The Multifunctional Platform: lightening the burden of Burkinabe women
Although the Millennium Development Goals specifically mention energy-related issues, this sector represents an essential component of the fight against poverty.
In Burkina Faso, UNDP worked with the government to address this reality by implementing the National Multifunctional Platform Programme in the fight against poverty. The multifunctional platform consists of a diesel engine and various associated tools: grinding mills, huskers, alternators, battery chargers, pumps, welding stations, and carpentry equipment. It can also be used to distribute water and electricity. This simple machine assists women with long and laborious chores, and allows them time to generate new income streams.
This financial autonomy helps to increase women’s independence and improves their socio-economic situation. Women also have more time to dedicate to their well-being and personal development, as well as that of their children.
The program is based on a participatory model that promotes the creation, development, and modernization of artisanal activities in villages. The multifunctional platforms are installed and maintained by independent artisans.
Many other donors provide funding for the programme: Aarhus United, the government of Luxembourg, the Shell Foundation, the Bill and Melinda Gates Foundation, and the Kuwaiti telecom company Zain, for a total amount of $33,500,000.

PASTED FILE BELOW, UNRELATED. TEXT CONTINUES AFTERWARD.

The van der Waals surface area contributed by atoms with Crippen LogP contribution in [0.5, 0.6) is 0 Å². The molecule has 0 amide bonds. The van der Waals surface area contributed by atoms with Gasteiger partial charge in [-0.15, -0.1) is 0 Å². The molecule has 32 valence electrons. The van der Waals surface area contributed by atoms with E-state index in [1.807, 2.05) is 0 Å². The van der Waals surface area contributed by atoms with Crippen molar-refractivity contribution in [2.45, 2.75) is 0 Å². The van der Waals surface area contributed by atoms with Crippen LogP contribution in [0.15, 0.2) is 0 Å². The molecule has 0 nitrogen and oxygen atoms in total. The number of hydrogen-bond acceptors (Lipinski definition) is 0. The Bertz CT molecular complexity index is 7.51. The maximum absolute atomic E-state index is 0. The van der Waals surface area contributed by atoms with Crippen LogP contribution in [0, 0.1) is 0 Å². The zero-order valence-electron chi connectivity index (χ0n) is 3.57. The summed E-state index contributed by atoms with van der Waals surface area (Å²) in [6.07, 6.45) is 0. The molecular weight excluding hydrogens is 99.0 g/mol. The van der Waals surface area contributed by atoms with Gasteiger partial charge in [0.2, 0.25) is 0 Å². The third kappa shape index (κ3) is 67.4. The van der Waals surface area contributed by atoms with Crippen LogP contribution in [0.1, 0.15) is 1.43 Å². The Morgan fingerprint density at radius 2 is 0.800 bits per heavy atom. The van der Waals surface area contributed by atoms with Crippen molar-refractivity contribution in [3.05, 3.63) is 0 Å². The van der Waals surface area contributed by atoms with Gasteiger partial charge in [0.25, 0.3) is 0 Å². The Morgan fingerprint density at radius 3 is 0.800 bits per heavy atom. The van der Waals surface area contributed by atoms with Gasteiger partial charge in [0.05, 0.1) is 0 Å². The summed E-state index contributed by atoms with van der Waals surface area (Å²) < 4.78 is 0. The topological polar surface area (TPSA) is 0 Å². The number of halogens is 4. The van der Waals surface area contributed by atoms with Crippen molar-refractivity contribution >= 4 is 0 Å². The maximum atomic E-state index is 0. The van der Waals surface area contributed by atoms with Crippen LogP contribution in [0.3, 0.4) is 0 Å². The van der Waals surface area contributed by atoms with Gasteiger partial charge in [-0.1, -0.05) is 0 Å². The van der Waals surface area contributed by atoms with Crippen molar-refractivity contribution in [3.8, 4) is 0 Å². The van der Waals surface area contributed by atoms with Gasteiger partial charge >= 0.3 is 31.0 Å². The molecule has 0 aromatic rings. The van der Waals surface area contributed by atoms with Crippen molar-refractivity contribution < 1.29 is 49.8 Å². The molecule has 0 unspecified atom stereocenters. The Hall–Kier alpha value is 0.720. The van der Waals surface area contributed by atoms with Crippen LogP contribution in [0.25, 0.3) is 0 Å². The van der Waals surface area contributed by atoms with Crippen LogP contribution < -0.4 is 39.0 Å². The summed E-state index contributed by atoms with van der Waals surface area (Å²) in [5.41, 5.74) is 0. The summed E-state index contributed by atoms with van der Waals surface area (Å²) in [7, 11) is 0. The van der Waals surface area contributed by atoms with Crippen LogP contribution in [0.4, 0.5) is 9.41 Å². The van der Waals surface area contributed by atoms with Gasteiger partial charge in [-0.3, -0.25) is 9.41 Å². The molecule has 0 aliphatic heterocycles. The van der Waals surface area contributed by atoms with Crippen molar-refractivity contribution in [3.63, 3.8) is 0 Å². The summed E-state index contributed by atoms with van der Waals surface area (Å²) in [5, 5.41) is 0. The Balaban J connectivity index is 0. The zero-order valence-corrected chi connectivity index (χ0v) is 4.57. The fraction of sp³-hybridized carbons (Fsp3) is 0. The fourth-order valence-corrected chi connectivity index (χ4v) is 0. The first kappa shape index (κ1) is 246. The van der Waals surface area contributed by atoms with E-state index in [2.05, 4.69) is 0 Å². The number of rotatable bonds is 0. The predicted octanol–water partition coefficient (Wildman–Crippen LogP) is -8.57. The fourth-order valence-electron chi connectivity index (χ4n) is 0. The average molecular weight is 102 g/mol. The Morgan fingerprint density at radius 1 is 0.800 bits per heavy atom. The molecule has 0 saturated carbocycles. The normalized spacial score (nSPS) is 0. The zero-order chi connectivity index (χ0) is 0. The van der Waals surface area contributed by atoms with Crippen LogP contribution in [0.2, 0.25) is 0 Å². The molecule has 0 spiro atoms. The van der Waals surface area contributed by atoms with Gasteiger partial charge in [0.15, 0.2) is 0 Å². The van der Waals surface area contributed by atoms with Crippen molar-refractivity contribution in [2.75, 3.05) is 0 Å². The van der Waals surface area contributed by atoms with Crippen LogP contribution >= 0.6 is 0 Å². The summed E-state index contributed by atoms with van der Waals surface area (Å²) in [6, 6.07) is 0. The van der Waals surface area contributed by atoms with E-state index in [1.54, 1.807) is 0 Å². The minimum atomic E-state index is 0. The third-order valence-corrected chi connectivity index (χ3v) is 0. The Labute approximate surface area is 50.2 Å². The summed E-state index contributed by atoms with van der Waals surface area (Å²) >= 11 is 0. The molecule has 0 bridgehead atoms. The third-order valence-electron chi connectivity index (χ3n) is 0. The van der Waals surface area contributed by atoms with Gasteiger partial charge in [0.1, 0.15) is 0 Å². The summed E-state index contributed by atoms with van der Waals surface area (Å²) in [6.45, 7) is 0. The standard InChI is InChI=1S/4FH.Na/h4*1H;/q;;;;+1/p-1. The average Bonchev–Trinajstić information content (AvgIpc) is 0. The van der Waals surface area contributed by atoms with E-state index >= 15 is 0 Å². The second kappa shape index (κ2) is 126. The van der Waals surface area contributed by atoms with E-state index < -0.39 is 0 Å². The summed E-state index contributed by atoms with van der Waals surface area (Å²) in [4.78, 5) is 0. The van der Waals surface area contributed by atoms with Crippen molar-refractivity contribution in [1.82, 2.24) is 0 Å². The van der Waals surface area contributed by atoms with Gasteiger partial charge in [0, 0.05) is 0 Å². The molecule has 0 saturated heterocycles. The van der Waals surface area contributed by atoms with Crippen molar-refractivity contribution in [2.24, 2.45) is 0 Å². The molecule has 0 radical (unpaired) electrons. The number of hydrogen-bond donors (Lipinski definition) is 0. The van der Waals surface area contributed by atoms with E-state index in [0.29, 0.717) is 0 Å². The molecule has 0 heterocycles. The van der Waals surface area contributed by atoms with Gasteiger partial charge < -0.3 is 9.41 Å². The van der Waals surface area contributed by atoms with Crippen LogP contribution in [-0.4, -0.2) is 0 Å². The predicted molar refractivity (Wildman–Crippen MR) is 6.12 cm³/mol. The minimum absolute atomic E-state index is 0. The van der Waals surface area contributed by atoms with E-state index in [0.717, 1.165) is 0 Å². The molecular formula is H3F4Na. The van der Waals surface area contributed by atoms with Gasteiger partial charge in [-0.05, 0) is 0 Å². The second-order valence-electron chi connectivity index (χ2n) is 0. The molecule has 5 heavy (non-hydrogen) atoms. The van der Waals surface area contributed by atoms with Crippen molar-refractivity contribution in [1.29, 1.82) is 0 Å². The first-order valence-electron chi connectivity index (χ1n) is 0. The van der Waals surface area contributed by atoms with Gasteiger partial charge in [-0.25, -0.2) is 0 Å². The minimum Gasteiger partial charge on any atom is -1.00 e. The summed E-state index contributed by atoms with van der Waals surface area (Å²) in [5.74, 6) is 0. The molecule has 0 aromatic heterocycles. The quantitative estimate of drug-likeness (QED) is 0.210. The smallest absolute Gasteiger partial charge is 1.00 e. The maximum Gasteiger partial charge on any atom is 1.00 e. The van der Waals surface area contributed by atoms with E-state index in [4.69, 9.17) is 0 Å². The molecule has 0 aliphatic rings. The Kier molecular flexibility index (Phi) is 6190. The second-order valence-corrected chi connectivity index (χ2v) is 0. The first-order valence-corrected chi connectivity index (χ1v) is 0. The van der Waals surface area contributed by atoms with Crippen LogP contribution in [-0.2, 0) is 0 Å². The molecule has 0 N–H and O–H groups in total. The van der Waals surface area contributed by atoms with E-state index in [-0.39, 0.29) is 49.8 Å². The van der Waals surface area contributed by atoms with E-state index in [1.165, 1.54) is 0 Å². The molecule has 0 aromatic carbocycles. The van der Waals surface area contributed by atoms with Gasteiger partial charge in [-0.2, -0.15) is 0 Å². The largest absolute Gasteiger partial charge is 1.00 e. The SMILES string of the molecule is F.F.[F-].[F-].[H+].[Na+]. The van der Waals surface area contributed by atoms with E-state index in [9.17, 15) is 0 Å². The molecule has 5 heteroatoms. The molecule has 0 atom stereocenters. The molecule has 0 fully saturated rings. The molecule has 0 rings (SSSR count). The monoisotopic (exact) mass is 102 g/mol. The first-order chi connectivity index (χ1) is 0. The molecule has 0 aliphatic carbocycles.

A study of time management with the platforms indicates that women spend at least two to four hours each day on household chores. The time saved allows them to pursue self-improvement opportunities, often by taking literacy classes in buildings where electricity is provided by the platform. Accordingly, the installation of platforms was followed by a 10 percent increase in literacy rates in 14 villages in the eastern region of the country.
Agricultural production and employment (for millers, welders, repairpersons, etc.) has increased in nearly all villages where platforms have been installed. Additionally, business generated by platforms has helped women save an average of $55 per month, compared to $11 annually under normal circumstances.
To date, 431 platforms have been installed in eight regions in Burkina Faso. 600,000 people, among them 24,000 women, benefit directly from the platforms. 1,400 new platforms will be installed between 2011 and 2015 for the benefit of 2.5 million people, i.e. 23 percent of the country's population. During this phase, UNDP will focus primarily on the reinforcement of economic activities around the platforms, and on the development of female entrepreneurship in rural environments.
Experiences with the multifunctional platforms were the subject of the 54th session of the Commission on the Status of Women held in March 2010, in New York.
For Ruby Sandhu-Rojon, Country Director of UNDP in Burkina Faso, “the multifunctional platform is proof that, by using technology, we can achieve the third Millennium Goal and at the same time, help increase access to energy, reduce poverty, and promote gender equality.” Following Mrs. Sandhu-Rojon’s presentation, representatives from Cameroon, Burundi, Côte d’Ivoire and Zambia reported that they would like to see the programme implemented in their countries.
Similarly, ECOWAS Small Arms Programme (ECOSAP) wanted to integrate the platforms into their regional energy policy. The Climate Investment Funds (CIF) Partnership Forum organized by The World Bank in the Philippines will also consider implementing the platforms in their programs.
ECOSAP is committed to helping countries in West Africa achieve Millennium Development Goals. Through the adoption of a regional policy, ECOSAP seeks to reproduce the experience of multifunctional platforms and improve energy access for rural populations. UNDP is acting as ECOSAP's primary interlocutor during the implementation of this policy.